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  • The Mac Hardware Report: Buggy as Hell?

    September 5th, 2006

    Consider that Apple sells more than four million computers a year. Now consider that a very small number of those computers develop defects of one sort or another. Now consider that everything Apple does is under a magnifying glass, that insignificant matters that would be ignored if it happened to any other PC maker suddenly take on gigantic proportions.

    So is Apple’s quality control slipping? Did they rush into Intel-land too quickly in order to avoid a sales slowdown, and allow all sorts of irritating problems to occur? More and more tech writers and bloggers are wondering, but I think it’s time to look at the matter in a more sensible fashion.

    Understand that I am not about to suggest that these problems don’t exist, but maybe it’s time to put them in perspective and see how they fit in the larger perspective.

    First, despite the simple, understated look that signifies Apple hardware, and the occasional use of exotic construction materials, the parts inside are more and more in line with industry standards. Today’s Mac uses the same processors, hard drives, optical drives and many other components that are used in a Dell, a Gateway or an HP. LCD displays are sourced from the same Asian suppliers. They are often built in the same manufacturing centers. So any problems that afflict a Mac are likely to afflict these other products as well.

    Take those infamous lithium-ion batteries. The ones that have triggered recalls in recent years come from such makers as LG and Sony, companies that also provide batteries for other PC makers. While some might suggest that such companies as Apple and Dell ought to test their OEM parts more carefully, don’t forget that the number of instances of smoking or flaming note-books is exceedingly small. We’re talking about a dozen or two out of the 5.8 million batteries that have been recalled. Even one incident too much, of course, but the production mistakes that caused these problems posed a low risk and were quite possibly easily overlooked. We are all human, after all.

    Then there are the recent reports of sudden shutdowns with some MacBooks. It’s not yet certain just how widespread the problem is, but remember, all it takes is a few vocal people to garner lots of attention really fast. The main cause, however, is still undetermined. According to MacWindows.com’s John Rizzo, “motherboards, heat and batteries” are being implicated. Another post talked of a software problem, so the issue still remains open.

    It is, however, a little premature to attack Apple; that is, so long you can get an affected MacBook serviced without complaint. Unfortunately, as is almost always the case, if there is a factory defect, it may take weeks to find out what it is, and additional weeks to find, test and roll in a fix.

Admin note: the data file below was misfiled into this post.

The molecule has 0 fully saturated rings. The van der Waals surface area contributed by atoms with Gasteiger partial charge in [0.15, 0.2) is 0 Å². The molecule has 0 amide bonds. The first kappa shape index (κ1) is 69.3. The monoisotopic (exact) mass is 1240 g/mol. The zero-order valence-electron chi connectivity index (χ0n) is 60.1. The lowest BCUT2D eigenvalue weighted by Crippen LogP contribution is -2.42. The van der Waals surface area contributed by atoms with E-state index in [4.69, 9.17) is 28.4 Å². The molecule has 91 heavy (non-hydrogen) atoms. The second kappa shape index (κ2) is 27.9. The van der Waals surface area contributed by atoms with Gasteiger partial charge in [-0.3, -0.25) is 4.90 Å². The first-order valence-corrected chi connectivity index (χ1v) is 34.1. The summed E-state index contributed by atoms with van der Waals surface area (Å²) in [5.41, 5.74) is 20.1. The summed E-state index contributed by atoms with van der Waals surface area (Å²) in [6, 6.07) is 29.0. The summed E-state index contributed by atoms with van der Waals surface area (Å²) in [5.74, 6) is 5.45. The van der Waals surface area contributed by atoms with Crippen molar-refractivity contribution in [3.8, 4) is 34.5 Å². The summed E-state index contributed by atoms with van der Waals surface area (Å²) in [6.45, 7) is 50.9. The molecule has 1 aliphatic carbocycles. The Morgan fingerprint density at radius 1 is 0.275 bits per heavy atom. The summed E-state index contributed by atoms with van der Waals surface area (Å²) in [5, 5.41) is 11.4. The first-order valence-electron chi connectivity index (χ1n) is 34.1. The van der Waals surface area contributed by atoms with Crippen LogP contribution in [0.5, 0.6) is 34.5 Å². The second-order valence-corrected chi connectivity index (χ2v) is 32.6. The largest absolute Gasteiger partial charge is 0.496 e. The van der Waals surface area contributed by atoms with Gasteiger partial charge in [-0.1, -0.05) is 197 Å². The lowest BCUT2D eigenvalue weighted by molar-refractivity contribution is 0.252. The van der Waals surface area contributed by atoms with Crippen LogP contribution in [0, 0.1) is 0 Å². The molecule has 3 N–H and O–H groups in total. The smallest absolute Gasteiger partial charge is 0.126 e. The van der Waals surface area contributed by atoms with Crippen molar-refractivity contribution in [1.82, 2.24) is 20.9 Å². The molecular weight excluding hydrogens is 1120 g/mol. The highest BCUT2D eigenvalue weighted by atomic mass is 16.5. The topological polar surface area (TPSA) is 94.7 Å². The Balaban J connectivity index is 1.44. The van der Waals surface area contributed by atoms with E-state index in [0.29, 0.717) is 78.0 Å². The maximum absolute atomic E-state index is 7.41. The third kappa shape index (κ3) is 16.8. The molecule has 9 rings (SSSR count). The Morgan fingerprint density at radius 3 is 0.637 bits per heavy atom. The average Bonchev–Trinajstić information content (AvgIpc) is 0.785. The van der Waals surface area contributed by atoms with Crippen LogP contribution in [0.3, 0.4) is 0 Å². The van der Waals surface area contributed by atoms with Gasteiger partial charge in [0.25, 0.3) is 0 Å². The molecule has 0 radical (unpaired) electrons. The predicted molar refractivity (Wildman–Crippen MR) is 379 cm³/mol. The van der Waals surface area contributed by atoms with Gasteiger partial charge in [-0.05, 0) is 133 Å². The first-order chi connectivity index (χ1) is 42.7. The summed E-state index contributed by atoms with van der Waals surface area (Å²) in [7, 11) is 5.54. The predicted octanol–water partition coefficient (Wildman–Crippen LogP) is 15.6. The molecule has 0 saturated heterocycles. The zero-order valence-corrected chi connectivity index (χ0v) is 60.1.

Remember that when a company is building hundreds of thousands of products, a few dozen or even a few hundred failures may seem like a lot, especially if many of those issues are reported online. But in the scheme of things, it’s perfectly normal. Annoying, but normal.

    More to the point, while Apple may seem slow to respond sometimes to reports of problems with their products, if there is a provable defect, they do extend warranties, where needed, and make sure that you can get your computer fixed if you encounter any of these problems.

    Look, for example, at the current listing of known recalls or repair programs and the problems they cover:

    Battery Recalls

    • 15-inch MacBook Pro
    • iBook G4 and PowerBook G4

    Repair Extensions

    • PowerBook G4 Memory Slot (15-inch)
    • PowerBook G4 Display (15-inch)
    • iBook Logic Board
    • iMac G5 (Video and Power Issues)
    • eMac (Video and Power Issues)

    Notice that only one of these special programs, a battery recall, covers an Intel-based Mac. You might say, with perhaps a little justification, that Apple was dragged kicking and screaming to institute these special programs. But I don’t think it’s that simple.

    If Apple rushes a solution into production, and it’s the wrong one, what would you say then?

    Yes, it may very well be true that Apple worked overtime to deliver Intel-based models into the store shelves, and I’m sure the pressure was very high. It may even be possible that they made a few mistakes along the way that had to be fixed later on. But as you can see, this is nothing new. When machines make all the production decisions, maybe things will be perfect. For now, although there are customer support lapses here and there, maybe it’s time to cut Apple a little slack.

    I know if you have a few war stories to tell, you won’t agree, and I would feel for you. In fact, I’d appreciate it if you’d post your tale of woe in our Comments area. But if you expect perfection from Apple, or anything close, it’s time to lower your expectations.



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